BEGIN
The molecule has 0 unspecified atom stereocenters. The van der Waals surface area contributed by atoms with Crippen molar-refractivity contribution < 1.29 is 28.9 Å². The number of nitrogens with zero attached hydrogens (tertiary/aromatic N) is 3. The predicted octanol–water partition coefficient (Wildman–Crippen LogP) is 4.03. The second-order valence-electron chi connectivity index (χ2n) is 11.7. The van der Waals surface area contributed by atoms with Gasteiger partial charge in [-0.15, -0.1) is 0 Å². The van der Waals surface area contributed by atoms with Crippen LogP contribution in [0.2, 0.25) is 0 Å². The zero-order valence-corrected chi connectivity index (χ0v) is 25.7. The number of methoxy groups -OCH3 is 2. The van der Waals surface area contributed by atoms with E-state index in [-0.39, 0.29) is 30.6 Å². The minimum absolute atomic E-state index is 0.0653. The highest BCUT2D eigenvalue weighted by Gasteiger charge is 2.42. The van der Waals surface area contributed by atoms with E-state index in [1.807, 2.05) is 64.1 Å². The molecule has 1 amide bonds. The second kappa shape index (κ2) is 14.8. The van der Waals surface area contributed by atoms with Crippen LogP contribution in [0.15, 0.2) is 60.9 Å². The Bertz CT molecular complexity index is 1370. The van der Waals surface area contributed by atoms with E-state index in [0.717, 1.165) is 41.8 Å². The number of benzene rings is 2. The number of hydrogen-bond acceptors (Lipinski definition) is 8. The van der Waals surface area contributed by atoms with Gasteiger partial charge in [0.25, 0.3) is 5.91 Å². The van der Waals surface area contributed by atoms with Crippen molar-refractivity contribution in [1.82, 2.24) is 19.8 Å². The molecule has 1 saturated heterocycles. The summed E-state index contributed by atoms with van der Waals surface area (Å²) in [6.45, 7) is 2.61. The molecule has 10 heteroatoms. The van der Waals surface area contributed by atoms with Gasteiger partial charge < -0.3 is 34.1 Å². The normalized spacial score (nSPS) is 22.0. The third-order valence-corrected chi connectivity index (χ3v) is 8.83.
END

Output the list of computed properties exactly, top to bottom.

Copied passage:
The molecule has 0 unspecified atom stereocenters. The van der Waals surface area contributed by atoms with Crippen molar-refractivity contribution < 1.29 is 28.9 Å². The number of nitrogens with zero attached hydrogens (tertiary/aromatic N) is 3. The predicted octanol–water partition coefficient (Wildman–Crippen LogP) is 4.03. The second-order valence-electron chi connectivity index (χ2n) is 11.7. The van der Waals surface area contributed by atoms with Gasteiger partial charge in [-0.15, -0.1) is 0 Å². The van der Waals surface area contributed by atoms with Crippen LogP contribution in [0.2, 0.25) is 0 Å². The zero-order valence-corrected chi connectivity index (χ0v) is 25.7. The number of methoxy groups -OCH3 is 2. The van der Waals surface area contributed by atoms with E-state index in [-0.39, 0.29) is 30.6 Å². The minimum absolute atomic E-state index is 0.0653. The highest BCUT2D eigenvalue weighted by Gasteiger charge is 2.42. The van der Waals surface area contributed by atoms with E-state index in [1.807, 2.05) is 64.1 Å². The molecule has 1 amide bonds. The second kappa shape index (κ2) is 14.8. The van der Waals surface area contributed by atoms with Crippen LogP contribution in [0.15, 0.2) is 60.9 Å². The Bertz CT molecular complexity index is 1370. The van der Waals surface area contributed by atoms with E-state index in [0.717, 1.165) is 41.8 Å². The number of benzene rings is 2. The number of hydrogen-bond acceptors (Lipinski definition) is 8. The van der Waals surface area contributed by atoms with Gasteiger partial charge in [0.25, 0.3) is 5.91 Å². The van der Waals surface area contributed by atoms with Crippen molar-refractivity contribution in [1.82, 2.24) is 19.8 Å². The molecule has 1 saturated heterocycles. The summed E-state index contributed by atoms with van der Waals surface area (Å²) in [6.45, 7) is 2.61. The molecule has 10 heteroatoms. The van der Waals surface area contributed by atoms with Gasteiger partial charge < -0.3 is 34.1 Å². The normalized spacial score (nSPS) is 22.0. The third-order valence-corrected chi connectivity index (χ3v) is 8.83.